From: Ecological Society of America: grants, jobs, news [mailto:ECOLOG-L@listserv.umd.edu] On Behalf Of Jim Schneider
Sent: Monday, September 10, 2012 1:47 PM
Please pass this along to prospective conservation/wildlife/natural resource students.
HAVE YOU ALWAYS WANTED TO GO TO AFRICA?
ARE YOU INTERESTED IN AFRICAN WILDLIFE AND CONSERVATION? DON’T MISS YOUR CHANCE TO PARTICIPATE IN THIS AMAZING AFRICAN EXPERIENCE!!
We’re now accepting applications for our 2013 study abroad program – CONSERVATION & BIODIVERSITY IN SOUTH AFRICAN PARKS & NATURE RESERVES
July 18 – August 15, 2013!! This will be the 8th year of this South African program.
Non-Michigan State University students are welcome and encouraged to participate. 2013 will be our 8th consecutive trip to South Africa, and to date we’ve had students from Univ. of Tennessee, Univ. of Idaho, Univ. of Vermont, Paul Smith’s College, Central Michigan Univ., Butler Univ., Univ.
of Findlay, Lehigh University, St. Lawrence University and Humboldt State University participate. Non-MSU students enroll under Lifelong Education.
Tuition rates are a bit more than in-state tuition, but significantly less than out-of-state tuition!
If you’d like more information, please email me and I’ll send you PDFs of the program brochure and informational powerpoint, as well as answer any questions you might have. Also be sure to see the information below and program website ( https://osa.isp.msu.edu/Programs/program/index/105100)
. The application deadline for the 2013 summer study abroad programs is March 1, but applicants are admitted on a rolling admission basis and we hope to be full by January. So, don’t wait to apply.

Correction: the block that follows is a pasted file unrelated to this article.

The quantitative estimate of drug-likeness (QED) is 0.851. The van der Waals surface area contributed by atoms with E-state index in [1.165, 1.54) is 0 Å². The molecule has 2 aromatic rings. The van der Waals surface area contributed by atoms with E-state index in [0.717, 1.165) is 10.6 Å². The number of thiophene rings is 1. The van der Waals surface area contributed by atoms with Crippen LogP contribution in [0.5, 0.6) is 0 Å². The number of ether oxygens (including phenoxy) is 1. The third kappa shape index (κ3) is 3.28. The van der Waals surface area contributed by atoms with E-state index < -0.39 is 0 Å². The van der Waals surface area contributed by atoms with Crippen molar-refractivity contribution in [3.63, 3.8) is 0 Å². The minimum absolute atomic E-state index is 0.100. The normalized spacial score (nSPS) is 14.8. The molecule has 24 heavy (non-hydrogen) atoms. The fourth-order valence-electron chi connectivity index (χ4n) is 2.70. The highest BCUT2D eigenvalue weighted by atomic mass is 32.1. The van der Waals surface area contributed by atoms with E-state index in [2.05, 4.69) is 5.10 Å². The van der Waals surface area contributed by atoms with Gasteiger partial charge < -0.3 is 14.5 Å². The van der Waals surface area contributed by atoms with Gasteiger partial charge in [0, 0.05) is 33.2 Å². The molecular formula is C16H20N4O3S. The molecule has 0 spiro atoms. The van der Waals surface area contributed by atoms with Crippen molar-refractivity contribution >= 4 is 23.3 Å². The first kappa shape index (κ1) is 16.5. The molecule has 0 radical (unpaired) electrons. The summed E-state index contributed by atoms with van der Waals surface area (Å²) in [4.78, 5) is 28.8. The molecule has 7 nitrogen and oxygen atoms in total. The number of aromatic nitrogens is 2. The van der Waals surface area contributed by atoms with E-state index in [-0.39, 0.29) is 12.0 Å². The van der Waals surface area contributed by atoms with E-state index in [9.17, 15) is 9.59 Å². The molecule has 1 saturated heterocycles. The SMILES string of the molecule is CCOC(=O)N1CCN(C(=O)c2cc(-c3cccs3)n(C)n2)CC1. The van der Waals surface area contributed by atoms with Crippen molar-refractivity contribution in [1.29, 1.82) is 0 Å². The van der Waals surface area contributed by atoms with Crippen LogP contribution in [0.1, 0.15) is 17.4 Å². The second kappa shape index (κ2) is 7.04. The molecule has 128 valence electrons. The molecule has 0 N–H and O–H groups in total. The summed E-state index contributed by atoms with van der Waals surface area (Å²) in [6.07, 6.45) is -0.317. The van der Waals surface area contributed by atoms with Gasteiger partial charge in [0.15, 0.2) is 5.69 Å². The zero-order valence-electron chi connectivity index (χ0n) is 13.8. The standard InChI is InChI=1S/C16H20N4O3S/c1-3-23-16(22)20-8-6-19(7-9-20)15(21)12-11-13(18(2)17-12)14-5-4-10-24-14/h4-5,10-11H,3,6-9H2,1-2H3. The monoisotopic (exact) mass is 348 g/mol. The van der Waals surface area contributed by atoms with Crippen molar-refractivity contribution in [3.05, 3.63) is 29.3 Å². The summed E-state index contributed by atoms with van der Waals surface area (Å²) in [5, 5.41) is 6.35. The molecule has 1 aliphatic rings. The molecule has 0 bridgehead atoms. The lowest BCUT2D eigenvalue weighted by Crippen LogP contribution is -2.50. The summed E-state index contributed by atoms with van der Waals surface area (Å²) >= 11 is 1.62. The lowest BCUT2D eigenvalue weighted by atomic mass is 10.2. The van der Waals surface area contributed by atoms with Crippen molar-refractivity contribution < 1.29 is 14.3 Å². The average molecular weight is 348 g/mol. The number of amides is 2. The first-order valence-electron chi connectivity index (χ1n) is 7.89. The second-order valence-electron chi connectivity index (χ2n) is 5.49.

JOIN US IN SOUTH AFRICA!!!
Jim Schneider firstname.lastname@example.org
Conservation and Biodiversity in South African Parks and Nature Reserves
Summer 2013: July 18 – August 15, 2013 Program Description
Southern Africa is home to some amazing biodiversity, including: 24,000 flowering plants, 1,500 trees, 900 birds, 324 lizards, 300 mammals, 156 snakes, and 130 frogs. How many can and will you find?
At a time when natural resource managers are asked to consider global contexts of biodiversity and ecosystem approaches to management, this program will expose students to various South African ecosystems and will broaden students’ scope of management by taking into account the impacts that land-based activities and international policies have on the natural communities in these ecosystems.
This program, offered by the Department of Fisheries and Wildlife in the College of Agriculture and Natural Resources, will examine various parks, nature reserves and ecosystems throughout South Africa, including the Kruger to Canyons Biosphere and the Kruger National Park, Pilanesberg “National”
Park, the Kalahari desert, De Hoop Nature Reserve, the Fynbos biome and the Western Cape, Platbos Forest, and Table Mountain National Park. The role of nature reserves and national parks as management tools will be investigated as well as a comparing natural area management systems between South Africa and the United States. Students will be expected to see and record as many South African species as possible, compare species presence and absence between the different regions visited, discuss why species do or do not exist across all locations, and what role management has in species presence or absence. Students will also interact with government officials and land managers and participate in hands-on learning, including bushwalks, habitat sampling, population surveys and other field experiments.
Students will be required to enroll for six (6) credits in the following
FW 480 International Studies in Fisheries and Wildlife
This program is primarily intended for undergraduate and graduate students majoring in biological sciences, environmental biology, natural resource management, wildlife ecology, zoology, or a related field, but students from all academic majors, as well as students from other universities, that are interested in wildlife conservation are encouraged to apply.